The first strand of analysis employs Freeland’s ‘feminist framework,’ scrutinising not only how these three films create horror through their representation of ‘gender, sexual, and power relations’ but also engaging in a reading of ‘certain naturalized messages about gender…that the film takes for granted and expects its audience to agree with and accept’ or ‘that the film itself is raising questions about’. (Freeland 1992: 752) This analysis hinges on the ideology of idealised motherhood and asks what conventions, stereotypes, or ideas about mothers are expressed in the films.

The Others, Mama, and The Conjuring all revolve around the dichotomy of the Good Mother versus the Bad Mother, ‘as constructed within dominant patriarchal culture’. (Arnold 2013: 4) According to Arnold, the Good Mother refers to a ‘particular and popular discourse of motherhood that valorises self-sacrifice, selflessness and nurturance’. (Arnold 2013: 37) The Good Mother does what is best for her children, even if it deleterious to her own welfare. The Bad Mother, on the other hand, is ‘a multifaceted and contradictory construction’ who either rejects motherhood and the traditional expectations associated with it – such as self-sacrifice — or who exhibits ‘fanatical conformity to the institution of motherhood’. (Arnold 2013: 68) The Bad Mother, like the Good Mother, will also do anything for her children, including die. However, the Bad Mother does not do what is best for her children, she acts in her own self-interest or out of an obsession with her children. As Molly Haskell demonstrates, self-sacrifice, or the ability to self-sacrifice, is ‘the mainstay and oceanic force, high tide and low ebb of the woman’s film’ (2016: 157) and is certainly a mainstay of the horror genre as well. As Paula Quigley points out in her analysis of The Babadook (2014), ‘while motherhood is now framed as a choice, the caveat is that the woman must choose to give herself over to the child entirely if the child is to succeed’. (2016: 65) Through close readings of The Others, Mama, and The Conjuring, this paper examines representations and ideologies of gender and motherhood, including the opposition of the Good and Bad Mother as well as their conflicting simultaneous presence, and asks if all three films cement rather or disassemble the myth of idealised motherhood.

The second strand of analysis brings this examination of the idealised mother into dialogue with the more psychoanalytically grounded paradigms of the grotesque and the abject. According to Mikhail Bakhtin, ‘exaggeration, hyperbolism and excessiveness are generally considered fundamental attributes of the grotesque style’ (1984: 303). The grotesque body ‘transgresses its own confines, ceases to be itself. The limits between the body and the world are erased, leading to the fusion of the one with the other and with surrounding objects’. (Bakhtin 1984: 310) The grotesque body is not contained or isolated and the ‘confines between the body and the world and between separate bodies’ are breached or blurred. (Bakhtin 1984: 315) In addition to physical attributes such as body parts which protrude, or acts such as eating, drinking, defecation, or pregnancy, the grotesque body is not complete; it is always ‘in the act of becoming…it is continually built, created, and builds and creates another body’. (Bakhtin 1984: 317) Seeking to understand the connection between gender and the grotesque, Mary Russo describes the grotesque as that which deviates from, undermines, or rejects normative constructions of behaviour and bodies, especially those pertaining to gender difference. (1995: 10) Keeping in mind the social construction of sex and gender, the ‘female’ body is grotesque according to this formulation if it deviates from norms or is viewed as disruptive. In the same way that horror films employ the grotesque in the form of non-human monsters or copious violence, breaches in the gender order are also grotesque. Through an examination of the grotesque as theorised by Bakhtin or Russo, we draw attention to the normative meanings and roles assigned to maternal figures. The maternal figures in The Others, Mama, and The Conjuring not only are or become physically grotesque, they grotesquely breach normative boundaries and expectations associated with idealised motherhood.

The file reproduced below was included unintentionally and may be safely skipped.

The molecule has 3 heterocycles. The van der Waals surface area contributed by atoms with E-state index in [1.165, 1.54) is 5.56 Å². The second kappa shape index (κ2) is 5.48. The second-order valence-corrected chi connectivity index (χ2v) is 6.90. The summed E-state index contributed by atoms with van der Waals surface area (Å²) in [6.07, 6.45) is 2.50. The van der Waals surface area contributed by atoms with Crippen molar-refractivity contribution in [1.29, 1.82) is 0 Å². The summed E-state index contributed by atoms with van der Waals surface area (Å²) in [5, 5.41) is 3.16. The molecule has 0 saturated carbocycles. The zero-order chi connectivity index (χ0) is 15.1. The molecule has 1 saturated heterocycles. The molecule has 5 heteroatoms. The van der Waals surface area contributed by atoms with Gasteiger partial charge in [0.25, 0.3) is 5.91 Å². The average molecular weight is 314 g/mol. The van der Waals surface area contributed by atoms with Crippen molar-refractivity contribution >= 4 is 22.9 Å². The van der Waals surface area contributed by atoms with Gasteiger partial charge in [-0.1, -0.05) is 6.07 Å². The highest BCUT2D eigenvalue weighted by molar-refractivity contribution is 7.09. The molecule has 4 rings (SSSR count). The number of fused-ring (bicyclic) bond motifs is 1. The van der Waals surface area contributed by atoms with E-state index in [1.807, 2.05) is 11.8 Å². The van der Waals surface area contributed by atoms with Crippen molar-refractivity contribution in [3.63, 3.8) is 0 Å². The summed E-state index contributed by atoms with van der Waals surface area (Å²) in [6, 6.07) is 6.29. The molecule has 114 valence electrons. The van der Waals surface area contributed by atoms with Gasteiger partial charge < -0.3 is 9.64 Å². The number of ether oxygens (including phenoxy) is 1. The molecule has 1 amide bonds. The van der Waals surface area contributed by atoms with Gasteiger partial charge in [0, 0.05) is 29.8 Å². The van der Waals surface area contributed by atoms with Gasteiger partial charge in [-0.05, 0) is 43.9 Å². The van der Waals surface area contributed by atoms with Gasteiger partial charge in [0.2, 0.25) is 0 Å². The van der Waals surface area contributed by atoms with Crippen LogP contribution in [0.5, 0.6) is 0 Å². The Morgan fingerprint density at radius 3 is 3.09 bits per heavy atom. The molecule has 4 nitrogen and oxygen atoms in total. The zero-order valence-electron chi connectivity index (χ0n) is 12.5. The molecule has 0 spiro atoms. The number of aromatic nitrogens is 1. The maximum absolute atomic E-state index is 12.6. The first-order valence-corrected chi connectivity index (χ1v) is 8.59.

For Bakhtin, the grotesque relates to the breaching and blurring of norms. Julia Kristeva follows Russo’s line of thought in her theorisation of the abject as both relational and corporeal. Kristeva theorises the abject in psychoanalytic terms as the human reaction to the threat of a breakdown in meaning or a loss of distinction between subject and object. (1982: 5) Kristeva suggests that ‘an archaic relationship to the object interprets, as it were, the relationship to the mother…her being coded as ‘abject’. (1982: 64) Locating the source of horror in the ‘pre-oedipal stage of the infant’s ambivalence toward the mother as it struggles to create boundaries and forget its own ego identity,’ the maternal body is abject in Kristeva’s formulation. (Freeland 1992: 744) For Kristeva, the child’s first experience of abjection is in its separation from the mother. According to Barbara Creed, Kristeva ‘sees the mother-child relations as one marked by conflict: the child struggles to break free but the mother is reluctant to release it’ but the child is also tempted to remain with the mother in comfort. (1986: 49) Horror is created via the breach of this boundary between mother and child— ‘the threat of transgressing [the boundary], and… the need to do so’. (Freeland 1992: 744-745) The abject, then, is contradictory. Adapting Kristeva’s theory to the horror genre, Creed emphasises the ‘duality of our attraction/repulsion’ to the abject as both the object of horror and identification: abjection ‘by its very nature is ambiguous, it both repels and attracts’. (Creed 1986: 65)